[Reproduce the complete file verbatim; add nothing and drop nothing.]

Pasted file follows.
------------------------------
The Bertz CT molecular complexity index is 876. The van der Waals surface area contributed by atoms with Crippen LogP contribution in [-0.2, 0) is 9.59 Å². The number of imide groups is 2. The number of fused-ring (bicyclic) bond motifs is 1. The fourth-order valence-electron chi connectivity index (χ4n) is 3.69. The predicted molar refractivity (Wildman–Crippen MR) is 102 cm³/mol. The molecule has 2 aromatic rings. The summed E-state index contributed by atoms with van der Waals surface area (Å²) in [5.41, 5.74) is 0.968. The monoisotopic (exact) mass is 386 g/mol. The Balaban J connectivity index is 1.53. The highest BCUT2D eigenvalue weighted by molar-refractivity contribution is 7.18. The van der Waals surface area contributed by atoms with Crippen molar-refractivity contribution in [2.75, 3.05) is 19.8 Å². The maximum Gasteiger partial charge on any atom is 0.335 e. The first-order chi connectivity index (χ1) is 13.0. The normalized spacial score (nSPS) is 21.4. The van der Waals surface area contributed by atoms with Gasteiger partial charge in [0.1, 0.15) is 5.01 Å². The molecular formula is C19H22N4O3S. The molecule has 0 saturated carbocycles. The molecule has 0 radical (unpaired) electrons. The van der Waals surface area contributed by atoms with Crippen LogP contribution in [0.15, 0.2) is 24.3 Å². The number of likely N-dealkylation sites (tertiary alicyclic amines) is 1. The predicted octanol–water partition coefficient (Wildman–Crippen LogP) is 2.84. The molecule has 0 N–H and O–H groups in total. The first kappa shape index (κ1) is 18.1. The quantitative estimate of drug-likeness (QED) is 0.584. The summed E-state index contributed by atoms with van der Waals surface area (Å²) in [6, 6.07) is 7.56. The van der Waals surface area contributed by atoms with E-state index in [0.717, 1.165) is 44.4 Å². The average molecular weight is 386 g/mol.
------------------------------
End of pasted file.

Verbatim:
The Bertz CT molecular complexity index is 876. The van der Waals surface area contributed by atoms with Crippen LogP contribution in [-0.2, 0) is 9.59 Å². The number of imide groups is 2. The number of fused-ring (bicyclic) bond motifs is 1. The fourth-order valence-electron chi connectivity index (χ4n) is 3.69. The predicted molar refractivity (Wildman–Crippen MR) is 102 cm³/mol. The molecule has 2 aromatic rings. The summed E-state index contributed by atoms with van der Waals surface area (Å²) in [5.41, 5.74) is 0.968. The monoisotopic (exact) mass is 386 g/mol. The Balaban J connectivity index is 1.53. The highest BCUT2D eigenvalue weighted by molar-refractivity contribution is 7.18. The van der Waals surface area contributed by atoms with Crippen molar-refractivity contribution in [2.75, 3.05) is 19.8 Å². The maximum Gasteiger partial charge on any atom is 0.335 e. The first-order chi connectivity index (χ1) is 13.0. The normalized spacial score (nSPS) is 21.4. The van der Waals surface area contributed by atoms with Gasteiger partial charge in [0.1, 0.15) is 5.01 Å². The molecular formula is C19H22N4O3S. The molecule has 0 saturated carbocycles. The molecule has 0 radical (unpaired) electrons. The van der Waals surface area contributed by atoms with Crippen LogP contribution in [0.15, 0.2) is 24.3 Å². The number of likely N-dealkylation sites (tertiary alicyclic amines) is 1. The predicted octanol–water partition coefficient (Wildman–Crippen LogP) is 2.84. The molecule has 0 N–H and O–H groups in total. The first kappa shape index (κ1) is 18.1. The quantitative estimate of drug-likeness (QED) is 0.584. The summed E-state index contributed by atoms with van der Waals surface area (Å²) in [6, 6.07) is 7.56. The van der Waals surface area contributed by atoms with E-state index in [0.717, 1.165) is 44.4 Å². The average molecular weight is 386 g/mol.